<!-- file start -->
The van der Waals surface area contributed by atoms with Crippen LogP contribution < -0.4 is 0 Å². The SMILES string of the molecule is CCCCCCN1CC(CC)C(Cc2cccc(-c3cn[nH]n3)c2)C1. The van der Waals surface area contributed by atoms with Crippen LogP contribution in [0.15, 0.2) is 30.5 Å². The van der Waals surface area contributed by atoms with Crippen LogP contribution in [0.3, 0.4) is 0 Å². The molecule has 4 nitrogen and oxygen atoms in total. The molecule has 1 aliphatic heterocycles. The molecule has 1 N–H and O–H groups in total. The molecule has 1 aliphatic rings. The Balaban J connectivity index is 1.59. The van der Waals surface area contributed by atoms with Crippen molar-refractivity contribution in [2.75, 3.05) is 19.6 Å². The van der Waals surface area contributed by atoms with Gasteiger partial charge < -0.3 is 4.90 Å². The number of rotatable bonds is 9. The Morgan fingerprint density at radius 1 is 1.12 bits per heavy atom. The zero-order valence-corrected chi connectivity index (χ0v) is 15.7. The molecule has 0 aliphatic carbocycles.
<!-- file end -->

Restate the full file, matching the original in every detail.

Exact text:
The van der Waals surface area contributed by atoms with Crippen LogP contribution < -0.4 is 0 Å². The SMILES string of the molecule is CCCCCCN1CC(CC)C(Cc2cccc(-c3cn[nH]n3)c2)C1. The van der Waals surface area contributed by atoms with Crippen LogP contribution in [0.15, 0.2) is 30.5 Å². The van der Waals surface area contributed by atoms with Crippen LogP contribution in [0.3, 0.4) is 0 Å². The molecule has 4 nitrogen and oxygen atoms in total. The molecule has 1 aliphatic heterocycles. The molecule has 1 N–H and O–H groups in total. The molecule has 1 aliphatic rings. The Balaban J connectivity index is 1.59. The van der Waals surface area contributed by atoms with Crippen molar-refractivity contribution in [2.75, 3.05) is 19.6 Å². The van der Waals surface area contributed by atoms with Gasteiger partial charge < -0.3 is 4.90 Å². The number of rotatable bonds is 9. The Morgan fingerprint density at radius 1 is 1.12 bits per heavy atom. The zero-order valence-corrected chi connectivity index (χ0v) is 15.7. The molecule has 0 aliphatic carbocycles.